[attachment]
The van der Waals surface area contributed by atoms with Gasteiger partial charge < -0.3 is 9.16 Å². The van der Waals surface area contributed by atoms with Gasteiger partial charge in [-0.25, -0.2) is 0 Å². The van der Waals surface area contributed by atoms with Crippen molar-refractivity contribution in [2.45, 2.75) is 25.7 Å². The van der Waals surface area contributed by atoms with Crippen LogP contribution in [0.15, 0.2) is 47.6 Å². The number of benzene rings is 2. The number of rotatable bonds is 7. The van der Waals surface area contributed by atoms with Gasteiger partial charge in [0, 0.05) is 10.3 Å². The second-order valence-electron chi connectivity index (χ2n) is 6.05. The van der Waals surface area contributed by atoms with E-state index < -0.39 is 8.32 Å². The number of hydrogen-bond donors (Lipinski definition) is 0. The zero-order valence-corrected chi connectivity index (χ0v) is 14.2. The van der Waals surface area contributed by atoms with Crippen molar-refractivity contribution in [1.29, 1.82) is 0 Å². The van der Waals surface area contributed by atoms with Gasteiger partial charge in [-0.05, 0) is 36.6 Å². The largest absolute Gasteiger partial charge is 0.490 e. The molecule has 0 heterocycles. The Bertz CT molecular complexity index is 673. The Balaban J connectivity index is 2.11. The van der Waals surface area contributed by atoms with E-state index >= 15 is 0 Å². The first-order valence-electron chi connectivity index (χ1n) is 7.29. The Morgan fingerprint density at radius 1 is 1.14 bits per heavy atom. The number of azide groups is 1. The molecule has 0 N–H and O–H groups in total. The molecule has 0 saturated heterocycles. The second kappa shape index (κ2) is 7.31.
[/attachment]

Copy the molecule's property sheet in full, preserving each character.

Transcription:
The van der Waals surface area contributed by atoms with Gasteiger partial charge < -0.3 is 9.16 Å². The van der Waals surface area contributed by atoms with Gasteiger partial charge in [-0.25, -0.2) is 0 Å². The van der Waals surface area contributed by atoms with Crippen molar-refractivity contribution in [2.45, 2.75) is 25.7 Å². The van der Waals surface area contributed by atoms with Crippen LogP contribution in [0.15, 0.2) is 47.6 Å². The number of benzene rings is 2. The number of rotatable bonds is 7. The van der Waals surface area contributed by atoms with Gasteiger partial charge in [0, 0.05) is 10.3 Å². The second-order valence-electron chi connectivity index (χ2n) is 6.05. The van der Waals surface area contributed by atoms with E-state index < -0.39 is 8.32 Å². The number of hydrogen-bond donors (Lipinski definition) is 0. The zero-order valence-corrected chi connectivity index (χ0v) is 14.2. The van der Waals surface area contributed by atoms with Crippen molar-refractivity contribution in [1.29, 1.82) is 0 Å². The van der Waals surface area contributed by atoms with Gasteiger partial charge in [-0.05, 0) is 36.6 Å². The largest absolute Gasteiger partial charge is 0.490 e. The molecule has 0 heterocycles. The Bertz CT molecular complexity index is 673. The Balaban J connectivity index is 2.11. The van der Waals surface area contributed by atoms with E-state index >= 15 is 0 Å². The first-order valence-electron chi connectivity index (χ1n) is 7.29. The Morgan fingerprint density at radius 1 is 1.14 bits per heavy atom. The number of azide groups is 1. The molecule has 0 N–H and O–H groups in total. The molecule has 0 saturated heterocycles. The second kappa shape index (κ2) is 7.31.